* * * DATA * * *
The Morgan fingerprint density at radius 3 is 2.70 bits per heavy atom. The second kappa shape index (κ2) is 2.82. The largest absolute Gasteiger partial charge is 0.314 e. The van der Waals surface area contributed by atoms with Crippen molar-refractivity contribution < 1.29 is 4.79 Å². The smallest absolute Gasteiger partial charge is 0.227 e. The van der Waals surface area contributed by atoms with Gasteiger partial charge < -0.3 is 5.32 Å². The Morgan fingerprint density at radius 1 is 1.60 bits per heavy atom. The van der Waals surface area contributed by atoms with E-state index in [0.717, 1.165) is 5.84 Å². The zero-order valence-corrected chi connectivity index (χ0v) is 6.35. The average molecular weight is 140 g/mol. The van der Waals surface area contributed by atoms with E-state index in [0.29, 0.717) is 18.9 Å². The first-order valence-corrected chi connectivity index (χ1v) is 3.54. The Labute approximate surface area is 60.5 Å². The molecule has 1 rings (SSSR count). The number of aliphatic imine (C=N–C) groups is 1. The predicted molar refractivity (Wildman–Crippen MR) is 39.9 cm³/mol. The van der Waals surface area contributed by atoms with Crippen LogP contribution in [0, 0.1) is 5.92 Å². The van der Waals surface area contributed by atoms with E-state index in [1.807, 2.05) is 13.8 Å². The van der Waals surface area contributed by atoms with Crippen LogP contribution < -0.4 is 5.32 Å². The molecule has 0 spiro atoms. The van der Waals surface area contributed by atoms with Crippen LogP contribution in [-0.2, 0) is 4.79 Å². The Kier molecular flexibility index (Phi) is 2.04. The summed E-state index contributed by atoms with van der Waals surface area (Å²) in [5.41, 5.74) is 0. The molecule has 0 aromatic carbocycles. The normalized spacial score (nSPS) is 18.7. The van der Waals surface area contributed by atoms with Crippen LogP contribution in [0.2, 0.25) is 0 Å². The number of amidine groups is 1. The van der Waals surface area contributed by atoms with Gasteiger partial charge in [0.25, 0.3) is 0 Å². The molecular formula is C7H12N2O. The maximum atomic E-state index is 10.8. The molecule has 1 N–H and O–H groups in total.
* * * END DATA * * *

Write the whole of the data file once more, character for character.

The Morgan fingerprint density at radius 3 is 2.70 bits per heavy atom. The second kappa shape index (κ2) is 2.82. The largest absolute Gasteiger partial charge is 0.314 e. The van der Waals surface area contributed by atoms with Crippen molar-refractivity contribution < 1.29 is 4.79 Å². The smallest absolute Gasteiger partial charge is 0.227 e. The van der Waals surface area contributed by atoms with Gasteiger partial charge < -0.3 is 5.32 Å². The Morgan fingerprint density at radius 1 is 1.60 bits per heavy atom. The van der Waals surface area contributed by atoms with E-state index in [0.717, 1.165) is 5.84 Å². The zero-order valence-corrected chi connectivity index (χ0v) is 6.35. The average molecular weight is 140 g/mol. The van der Waals surface area contributed by atoms with E-state index in [0.29, 0.717) is 18.9 Å². The first-order valence-corrected chi connectivity index (χ1v) is 3.54. The Labute approximate surface area is 60.5 Å². The molecule has 1 rings (SSSR count). The number of aliphatic imine (C=N–C) groups is 1. The predicted molar refractivity (Wildman–Crippen MR) is 39.9 cm³/mol. The van der Waals surface area contributed by atoms with Crippen LogP contribution in [0, 0.1) is 5.92 Å². The van der Waals surface area contributed by atoms with E-state index in [1.807, 2.05) is 13.8 Å². The van der Waals surface area contributed by atoms with Crippen LogP contribution < -0.4 is 5.32 Å². The molecule has 0 spiro atoms. The van der Waals surface area contributed by atoms with Crippen LogP contribution in [-0.2, 0) is 4.79 Å². The Kier molecular flexibility index (Phi) is 2.04. The summed E-state index contributed by atoms with van der Waals surface area (Å²) in [5.41, 5.74) is 0. The molecule has 0 aromatic carbocycles. The normalized spacial score (nSPS) is 18.7. The van der Waals surface area contributed by atoms with Crippen LogP contribution in [0.2, 0.25) is 0 Å². The number of amidine groups is 1. The van der Waals surface area contributed by atoms with Gasteiger partial charge in [0.25, 0.3) is 0 Å². The molecular formula is C7H12N2O. The maximum atomic E-state index is 10.8. The molecule has 1 N–H and O–H groups in total.